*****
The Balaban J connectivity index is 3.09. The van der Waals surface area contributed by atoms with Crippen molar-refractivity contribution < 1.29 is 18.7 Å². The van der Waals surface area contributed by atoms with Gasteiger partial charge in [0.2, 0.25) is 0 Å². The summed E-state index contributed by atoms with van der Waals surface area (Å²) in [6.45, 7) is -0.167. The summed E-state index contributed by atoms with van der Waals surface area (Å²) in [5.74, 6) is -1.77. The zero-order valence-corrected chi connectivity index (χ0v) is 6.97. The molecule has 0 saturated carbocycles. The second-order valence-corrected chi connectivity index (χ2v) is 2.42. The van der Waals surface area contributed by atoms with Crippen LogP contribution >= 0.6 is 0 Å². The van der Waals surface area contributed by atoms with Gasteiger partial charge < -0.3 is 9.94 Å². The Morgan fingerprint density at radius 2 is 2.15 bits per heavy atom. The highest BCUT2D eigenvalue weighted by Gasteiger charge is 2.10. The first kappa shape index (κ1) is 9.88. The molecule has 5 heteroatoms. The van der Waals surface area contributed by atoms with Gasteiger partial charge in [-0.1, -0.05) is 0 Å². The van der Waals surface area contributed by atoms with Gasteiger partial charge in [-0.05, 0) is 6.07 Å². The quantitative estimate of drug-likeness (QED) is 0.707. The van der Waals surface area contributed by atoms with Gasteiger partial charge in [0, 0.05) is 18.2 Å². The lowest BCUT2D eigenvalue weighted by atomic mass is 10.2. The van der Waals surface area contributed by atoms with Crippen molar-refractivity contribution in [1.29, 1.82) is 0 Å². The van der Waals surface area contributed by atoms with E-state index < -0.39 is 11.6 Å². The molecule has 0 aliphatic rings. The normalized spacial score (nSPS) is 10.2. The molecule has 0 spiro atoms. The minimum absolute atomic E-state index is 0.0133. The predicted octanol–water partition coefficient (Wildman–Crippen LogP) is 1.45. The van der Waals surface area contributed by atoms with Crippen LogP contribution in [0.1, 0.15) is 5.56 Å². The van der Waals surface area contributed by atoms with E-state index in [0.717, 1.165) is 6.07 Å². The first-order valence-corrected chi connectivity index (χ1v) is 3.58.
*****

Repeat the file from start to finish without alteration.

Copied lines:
The Balaban J connectivity index is 3.09. The van der Waals surface area contributed by atoms with Crippen molar-refractivity contribution < 1.29 is 18.7 Å². The van der Waals surface area contributed by atoms with Gasteiger partial charge in [0.2, 0.25) is 0 Å². The summed E-state index contributed by atoms with van der Waals surface area (Å²) in [6.45, 7) is -0.167. The summed E-state index contributed by atoms with van der Waals surface area (Å²) in [5.74, 6) is -1.77. The zero-order valence-corrected chi connectivity index (χ0v) is 6.97. The molecule has 0 saturated carbocycles. The second-order valence-corrected chi connectivity index (χ2v) is 2.42. The van der Waals surface area contributed by atoms with Crippen LogP contribution >= 0.6 is 0 Å². The van der Waals surface area contributed by atoms with Gasteiger partial charge < -0.3 is 9.94 Å². The Morgan fingerprint density at radius 2 is 2.15 bits per heavy atom. The highest BCUT2D eigenvalue weighted by Gasteiger charge is 2.10. The first kappa shape index (κ1) is 9.88. The molecule has 5 heteroatoms. The van der Waals surface area contributed by atoms with Gasteiger partial charge in [-0.1, -0.05) is 0 Å². The van der Waals surface area contributed by atoms with Gasteiger partial charge in [-0.05, 0) is 6.07 Å². The quantitative estimate of drug-likeness (QED) is 0.707. The van der Waals surface area contributed by atoms with Gasteiger partial charge in [0, 0.05) is 18.2 Å². The lowest BCUT2D eigenvalue weighted by atomic mass is 10.2. The van der Waals surface area contributed by atoms with Crippen molar-refractivity contribution in [1.29, 1.82) is 0 Å². The van der Waals surface area contributed by atoms with E-state index < -0.39 is 11.6 Å². The molecule has 0 aliphatic rings. The normalized spacial score (nSPS) is 10.2. The molecule has 0 spiro atoms. The minimum absolute atomic E-state index is 0.0133. The predicted octanol–water partition coefficient (Wildman–Crippen LogP) is 1.45. The van der Waals surface area contributed by atoms with Crippen LogP contribution in [0.1, 0.15) is 5.56 Å². The van der Waals surface area contributed by atoms with E-state index in [0.717, 1.165) is 6.07 Å². The first-order valence-corrected chi connectivity index (χ1v) is 3.58.